The Availability and Logistics of Participating in Clinical Trials

A year ago, my medical oncologist walked into the office and informed me that he was pulling me out of the trial that I had been in for four years. I was dumbfounded and devastated. I was set to receive Opdivo Infusion #99 that day and, in my mind, was already celebrating my 100th treatment. Milestones notwithstanding, my cancer was growing and changes had to be made.

Decisions, decisions

My fabulous oncologist, who was far less concerned with seeing me get Infusion #100 and way more worried about keeping me alive, had come into the office armed with several treatment options. There was another clinical trial beginning that he thought was a good fit or I could start docetaxel treatments until another exciting trial opened.

My first oncologist had offered me a similar choice when my tumors started growing after my first line treatment of carboplatin, Alimta, and Avastin. Back then, my options had also been to begin docetaxel or go into a clinical trial. The oncologist told me docetaxel was likely to make me even sicker than I had been with my first treatment and that it didn’t have as much success in stopping tumor growth.

The decision was a no-brainer back in 2013 and it was a no-brainer in 2017. I had absolutely no desire to go the chemotherapy route again if there was anything … and I mean anything … else I could try instead. Besides, I had thoroughly enjoyed being a part of the clinical trial. I was anxious to begin another.

Then came disappointment and confusion

Unfortunately, while July 2013 was a month full of hope and excitement as I joined the clinical trial for a new-fangled and promising drug, July 2017 was a month full of disappointments and confusion. The new trial closed before I could meet all of its requirements and there was no other trial immediately available at my treatment facility.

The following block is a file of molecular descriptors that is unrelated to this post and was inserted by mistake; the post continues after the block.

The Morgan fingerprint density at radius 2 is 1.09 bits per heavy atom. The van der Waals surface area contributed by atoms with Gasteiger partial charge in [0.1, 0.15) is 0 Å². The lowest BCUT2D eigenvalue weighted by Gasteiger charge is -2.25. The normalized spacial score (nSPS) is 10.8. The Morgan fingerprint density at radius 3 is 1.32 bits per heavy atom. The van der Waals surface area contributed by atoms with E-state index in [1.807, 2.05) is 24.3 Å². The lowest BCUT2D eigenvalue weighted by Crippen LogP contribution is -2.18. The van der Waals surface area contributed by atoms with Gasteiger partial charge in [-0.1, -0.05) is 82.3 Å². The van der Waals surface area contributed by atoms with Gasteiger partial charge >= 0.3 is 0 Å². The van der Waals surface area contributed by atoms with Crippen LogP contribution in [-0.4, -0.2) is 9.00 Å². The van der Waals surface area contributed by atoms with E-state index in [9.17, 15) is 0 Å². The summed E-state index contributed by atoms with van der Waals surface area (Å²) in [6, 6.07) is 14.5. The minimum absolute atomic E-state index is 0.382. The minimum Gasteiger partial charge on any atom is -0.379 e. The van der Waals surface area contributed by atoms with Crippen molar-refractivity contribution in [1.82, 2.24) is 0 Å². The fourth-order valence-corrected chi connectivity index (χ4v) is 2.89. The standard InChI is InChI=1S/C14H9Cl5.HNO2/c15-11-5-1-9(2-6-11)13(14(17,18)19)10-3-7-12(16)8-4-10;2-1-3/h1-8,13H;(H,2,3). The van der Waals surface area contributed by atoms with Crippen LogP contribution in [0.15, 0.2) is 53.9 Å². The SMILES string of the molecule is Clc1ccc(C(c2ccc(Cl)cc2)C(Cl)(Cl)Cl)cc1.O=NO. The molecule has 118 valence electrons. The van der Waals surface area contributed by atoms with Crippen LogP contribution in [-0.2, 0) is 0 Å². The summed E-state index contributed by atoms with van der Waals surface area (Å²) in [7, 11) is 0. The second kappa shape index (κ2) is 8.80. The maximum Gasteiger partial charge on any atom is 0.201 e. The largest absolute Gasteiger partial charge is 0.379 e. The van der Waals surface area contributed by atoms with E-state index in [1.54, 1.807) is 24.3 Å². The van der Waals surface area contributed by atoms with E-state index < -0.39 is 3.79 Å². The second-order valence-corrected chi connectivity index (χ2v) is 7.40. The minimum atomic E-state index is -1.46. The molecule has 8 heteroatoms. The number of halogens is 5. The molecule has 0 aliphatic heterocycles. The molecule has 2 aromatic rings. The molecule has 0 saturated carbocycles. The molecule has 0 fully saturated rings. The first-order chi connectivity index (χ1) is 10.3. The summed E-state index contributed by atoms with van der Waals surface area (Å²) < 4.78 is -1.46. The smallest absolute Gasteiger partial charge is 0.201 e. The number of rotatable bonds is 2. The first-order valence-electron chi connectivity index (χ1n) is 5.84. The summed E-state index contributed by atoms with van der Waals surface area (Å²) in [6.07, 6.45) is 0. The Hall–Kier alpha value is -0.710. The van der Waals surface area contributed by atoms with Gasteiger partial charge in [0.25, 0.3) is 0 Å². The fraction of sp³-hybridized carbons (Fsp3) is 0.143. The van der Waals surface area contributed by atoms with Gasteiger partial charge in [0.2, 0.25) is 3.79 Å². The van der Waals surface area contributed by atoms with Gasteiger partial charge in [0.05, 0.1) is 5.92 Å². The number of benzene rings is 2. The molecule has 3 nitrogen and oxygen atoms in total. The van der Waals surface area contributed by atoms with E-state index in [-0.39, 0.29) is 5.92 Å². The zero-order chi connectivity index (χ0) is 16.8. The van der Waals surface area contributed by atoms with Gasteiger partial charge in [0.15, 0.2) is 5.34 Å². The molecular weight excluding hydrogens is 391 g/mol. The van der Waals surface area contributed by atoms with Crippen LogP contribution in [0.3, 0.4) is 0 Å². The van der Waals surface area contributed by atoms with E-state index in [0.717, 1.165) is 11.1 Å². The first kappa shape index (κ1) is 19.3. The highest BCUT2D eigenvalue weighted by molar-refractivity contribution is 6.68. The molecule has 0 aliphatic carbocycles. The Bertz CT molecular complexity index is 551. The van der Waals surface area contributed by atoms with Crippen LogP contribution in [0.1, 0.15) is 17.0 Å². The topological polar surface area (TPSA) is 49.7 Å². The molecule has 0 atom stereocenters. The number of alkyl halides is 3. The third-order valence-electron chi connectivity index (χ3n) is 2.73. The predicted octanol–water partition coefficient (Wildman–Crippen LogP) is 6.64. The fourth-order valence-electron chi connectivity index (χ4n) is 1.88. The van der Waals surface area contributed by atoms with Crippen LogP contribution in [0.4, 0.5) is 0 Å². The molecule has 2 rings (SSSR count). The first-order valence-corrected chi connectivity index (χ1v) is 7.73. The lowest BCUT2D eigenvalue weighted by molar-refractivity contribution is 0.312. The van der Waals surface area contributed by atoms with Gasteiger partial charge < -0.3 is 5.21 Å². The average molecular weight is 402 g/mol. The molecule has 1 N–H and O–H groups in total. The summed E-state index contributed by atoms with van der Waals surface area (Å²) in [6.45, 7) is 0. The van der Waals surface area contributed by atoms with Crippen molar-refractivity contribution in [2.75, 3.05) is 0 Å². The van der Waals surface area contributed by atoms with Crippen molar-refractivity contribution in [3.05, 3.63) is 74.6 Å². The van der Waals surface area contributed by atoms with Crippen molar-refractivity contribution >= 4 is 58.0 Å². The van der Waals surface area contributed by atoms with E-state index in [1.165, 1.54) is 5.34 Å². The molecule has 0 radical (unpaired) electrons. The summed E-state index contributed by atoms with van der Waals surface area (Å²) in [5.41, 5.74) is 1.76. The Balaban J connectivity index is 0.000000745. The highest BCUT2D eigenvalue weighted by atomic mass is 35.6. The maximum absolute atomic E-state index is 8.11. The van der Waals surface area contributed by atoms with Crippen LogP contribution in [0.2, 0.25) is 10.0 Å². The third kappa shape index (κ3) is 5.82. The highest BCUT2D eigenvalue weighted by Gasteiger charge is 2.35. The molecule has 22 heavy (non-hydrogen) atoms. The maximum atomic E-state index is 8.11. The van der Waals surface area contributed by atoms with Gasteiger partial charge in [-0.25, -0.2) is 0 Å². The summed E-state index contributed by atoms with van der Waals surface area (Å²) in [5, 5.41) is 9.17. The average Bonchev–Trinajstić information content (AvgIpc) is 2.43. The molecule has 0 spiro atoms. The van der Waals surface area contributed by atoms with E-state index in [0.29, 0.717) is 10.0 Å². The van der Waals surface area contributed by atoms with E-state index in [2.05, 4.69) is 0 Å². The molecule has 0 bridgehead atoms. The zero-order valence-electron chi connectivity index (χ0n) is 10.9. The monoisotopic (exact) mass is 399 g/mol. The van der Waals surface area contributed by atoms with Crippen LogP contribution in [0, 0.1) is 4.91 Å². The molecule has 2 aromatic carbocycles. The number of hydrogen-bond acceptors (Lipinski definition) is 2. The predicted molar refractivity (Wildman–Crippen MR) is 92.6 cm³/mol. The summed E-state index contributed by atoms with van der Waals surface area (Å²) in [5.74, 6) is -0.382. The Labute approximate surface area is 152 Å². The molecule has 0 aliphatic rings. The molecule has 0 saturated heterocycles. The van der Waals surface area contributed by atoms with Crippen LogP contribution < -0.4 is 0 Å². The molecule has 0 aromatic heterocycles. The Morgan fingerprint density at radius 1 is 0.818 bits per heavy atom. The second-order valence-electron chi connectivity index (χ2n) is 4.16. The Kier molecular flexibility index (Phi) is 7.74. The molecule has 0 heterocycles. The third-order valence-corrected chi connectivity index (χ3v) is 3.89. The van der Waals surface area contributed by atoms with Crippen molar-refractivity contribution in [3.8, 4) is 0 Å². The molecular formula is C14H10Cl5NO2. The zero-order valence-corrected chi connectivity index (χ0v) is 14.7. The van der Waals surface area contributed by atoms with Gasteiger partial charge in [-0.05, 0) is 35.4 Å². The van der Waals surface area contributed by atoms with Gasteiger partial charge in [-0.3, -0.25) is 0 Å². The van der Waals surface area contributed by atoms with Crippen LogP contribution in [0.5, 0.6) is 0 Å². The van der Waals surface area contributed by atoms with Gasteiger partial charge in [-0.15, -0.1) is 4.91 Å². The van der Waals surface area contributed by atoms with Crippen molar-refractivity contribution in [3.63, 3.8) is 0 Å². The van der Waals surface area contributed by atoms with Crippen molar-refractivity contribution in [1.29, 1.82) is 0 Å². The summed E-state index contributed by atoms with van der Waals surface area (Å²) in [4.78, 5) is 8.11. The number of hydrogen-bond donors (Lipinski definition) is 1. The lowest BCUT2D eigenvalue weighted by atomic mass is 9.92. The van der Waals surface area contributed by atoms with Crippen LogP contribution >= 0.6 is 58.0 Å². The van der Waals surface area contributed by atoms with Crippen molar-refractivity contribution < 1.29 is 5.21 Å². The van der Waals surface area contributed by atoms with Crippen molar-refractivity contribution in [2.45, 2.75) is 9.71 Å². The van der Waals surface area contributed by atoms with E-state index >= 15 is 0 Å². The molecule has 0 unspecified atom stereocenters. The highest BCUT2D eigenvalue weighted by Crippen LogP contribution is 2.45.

I had had it so easy the first time around. I went to a new facility, interviewed the doctor, heard about the Opdivo trial. I started the trial. Boom-boom-boom. No waiting. No looking for a trial. I assumed that’s how it always went. You put yourself out there to participate … and the trial was there waiting.

Realizations about clinical trials

Not so. Sometimes, like in my case, there were upcoming trials, but nothing immediately available. With my cancer growing again, simply waiting for the trial to become available really didn’t make much sense. I remained adamantly opposed to resuming chemotherapy. That was an experience from hell for me and I was in no hurry, to say the least, to put myself through that again if there was anything else that could be done.

I spent many hours researching clinical trials, looking for clinical trials for which I might be eligible. I was surprised that there really weren’t any in the Dallas area or in the Houston area for which I qualified. I learned that my assumptions about clinical trials being out there just waiting on a willing participant were dead wrong. I realize now how naive I was.

I ended up not joining a trial. I miss being in one, but it just wasn’t feasible for me. I ended up having the offending tumor radiated and then resumed my Opdivo treatments. (I got to celebrate Infusion #100 after all!)

Traveling for treatment

I have several friends who are in trials that are many miles away from their homes. They travel from Oklahoma to Colorado, from Florida to Boston … great distances away from their homes. I do not know how people handle the logistics of participating in trials far from home. Unless my travel expenses were paid, I would be unable to participate in a trial that wasn’t within driving distance of my home.

I wonder, have you been in a clinical trial? Did you have to wait for the right one to become available? Do you or did you have to travel great distances to participate?

This article represents the opinions, thoughts, and experiences of the author; none of this content has been paid for by any advertiser. The LungCancer.net team does not recommend or endorse any products or treatments discussed herein. Learn more about how we maintain editorial integrity here.

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